Das Kalenderblatt 111029

28/10/2011 - 10:16 von WM | Report spam
Das Kalenderblatt 111029


Where does the halting probability come from? [...]
Formally, the halting probability Omega is defined as follows:

0 < Omega = SUM[program p halts] 2^-(the size in bits of p) < 1

To avoid having this sum diverge to infinity instead of converging to
a number
between zero and one, it is important that the programs p should be
self-delimiting (no extension of a valid program is a valid program;
see [Chaitin [2005]).
What's interesting about Omega is that it behaves like a compressed
version of Borel's know-it-all real {{s. KB112023}}. Knowing the first
n bits of Borel's real enables us to answer the first n yes/no
questions in French. Knowing the first n bits of Omega enables us to
answer the halting problem for all programs p up to n bits in size.
I.e., n bits of Omega tells us whether or not each p up to n bits in
size ever halts. (Can you see how?) That's a lot of information!
{{Hier übertreibt Chaitin ein wenig. Es geht, wie oben gesagt, um die /
Wahrscheinlichkeit/, dass ein Programm hàlt. Außerdem besteht eine
Codierungsabhàngigkeit, so dass Omega keine eindeutig definierte
Konstante ist.}}
In fact, Omega compactly encodes so much information that you
essentially need an n-bit FAMT in order to be able to determine n bits
of Omega! In other words, Omega is irreducible mathematical
information, it's a place where reasoning is completely impotent. The
bits of Omega are mathematical facts that can be proved, but
essentially only by adding them one by one as new axioms! I'm talking
about how difficult it is to prove theorems such as

"the 5th bit of Omega is a 0"
and
"the 9th bit of Omega is a 1"

or whatever the case may be.
To prove that Omega is computationally and therefore logically
irreducible, requires a theory of program-size complexity that I call
algorithmic information theory (AIT) [Chaitin, 2005]. The key idea in
AIT is to measure the complexity of something via the size in bits of
the smallest program for calculating it. This is a more refined
version of Borel's idea [Borel, 1960] of defining the complexity of a
real number to be the number of words required to name it.
And the key fact that is proved in AIT about Omega is that

H(Omega_n) >= n - c.

I.e., (the string Omega_n consisting of the first n bits of Omega) has
program-size complexity or "algorithmic entropy H" greater than or
equal to n - c. Here c is a constant, and I'm talking about the size
in bits of self-delimiting programs.
In other words, any self-delimiting program for computing the first
n bits of Omega will have to be at least n - c bits long.
The irreducible sequence of bits of Omega is a place where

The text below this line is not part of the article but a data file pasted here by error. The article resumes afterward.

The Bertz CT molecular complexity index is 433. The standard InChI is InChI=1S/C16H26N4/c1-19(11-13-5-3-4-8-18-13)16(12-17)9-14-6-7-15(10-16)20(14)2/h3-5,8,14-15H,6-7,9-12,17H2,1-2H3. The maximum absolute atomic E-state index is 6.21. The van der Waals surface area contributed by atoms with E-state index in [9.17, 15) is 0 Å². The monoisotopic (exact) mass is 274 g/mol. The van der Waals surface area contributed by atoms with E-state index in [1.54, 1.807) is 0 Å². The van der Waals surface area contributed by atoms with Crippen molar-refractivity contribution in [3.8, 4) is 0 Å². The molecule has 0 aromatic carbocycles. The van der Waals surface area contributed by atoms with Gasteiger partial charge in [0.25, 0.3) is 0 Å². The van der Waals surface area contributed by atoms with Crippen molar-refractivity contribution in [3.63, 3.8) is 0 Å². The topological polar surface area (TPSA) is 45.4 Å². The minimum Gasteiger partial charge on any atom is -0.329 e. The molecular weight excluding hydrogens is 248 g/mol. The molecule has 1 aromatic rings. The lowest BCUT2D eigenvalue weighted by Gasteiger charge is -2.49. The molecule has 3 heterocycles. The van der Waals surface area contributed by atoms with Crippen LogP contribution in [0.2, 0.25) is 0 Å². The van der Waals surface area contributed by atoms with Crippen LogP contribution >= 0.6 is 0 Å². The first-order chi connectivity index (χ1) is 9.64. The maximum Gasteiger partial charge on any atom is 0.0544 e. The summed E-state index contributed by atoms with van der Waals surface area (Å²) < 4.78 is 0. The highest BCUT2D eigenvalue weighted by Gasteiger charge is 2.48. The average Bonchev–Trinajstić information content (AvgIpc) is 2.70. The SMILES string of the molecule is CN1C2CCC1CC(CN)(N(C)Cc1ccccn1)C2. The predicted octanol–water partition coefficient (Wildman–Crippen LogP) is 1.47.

mathematical truth
has absolutely no pattern or structure that we will ever be able to
detect. It's a place where mathematical truth has maximum possible
entropy - a place where, in a sense, God plays dice.
Why should we believe in real numbers, if most of them are
uncomputable?
Why should we believe in real numbers, if most of them, it turns out,
are maximally unknowable like Omega?

Note: In spite of the fact that most individual real numbers will
forever escape us, the notion of an arbitrary real has beautiful
mathematical properties and is a concept that helps us to organize and
understand the real world. {{Nein. Dazu könnte keine einzige
unzugàngliche "reelle" Zahl beitragen.}} Individual concepts in a
theory do not need to have concrete meaning on their own; it is enough
if the theory as a whole can be compared with the results of
experiments. {{Dann machen wir doch einmal das Experiment, aus der
Menge der unzugànglichen "reellen" Zahlen eine erste auszuwàhlen.}}

Borel, E. [1960] Space and Time (Dover, Mineola) pp. 212{214.
Chaitin, G. [2005] Meta Math! (Pantheon, New York).

[Gregory Chaitin: "How real are real numbers?" (2004)]
http://arxiv.org/abs/math.HO/0411418

Gruß, WM
 

Lesen sie die antworten

#1 Carsten Schultz
28/10/2011 - 14:12 | Warnen spam
Am 28.10.11 10:16, schrieb WM:
Individual concepts in a
theory do not need to have concrete meaning on their own; it is enough
if the theory as a whole can be compared with the results of
experiments.



Genau das ist der Punkt, den Du nicht verstehst.

{{Dann machen wir doch einmal das Experiment, aus der
Menge der unzugànglichen "reellen" Zahlen eine erste auszuwàhlen.}}



Und hier zeigst Du das einmal mehr.

Carsten Schultz (2:38, 33:47)
http://carsten.codimi.de/
PGP/GPG key on the pgp.net key servers,
fingerprint on my home page.

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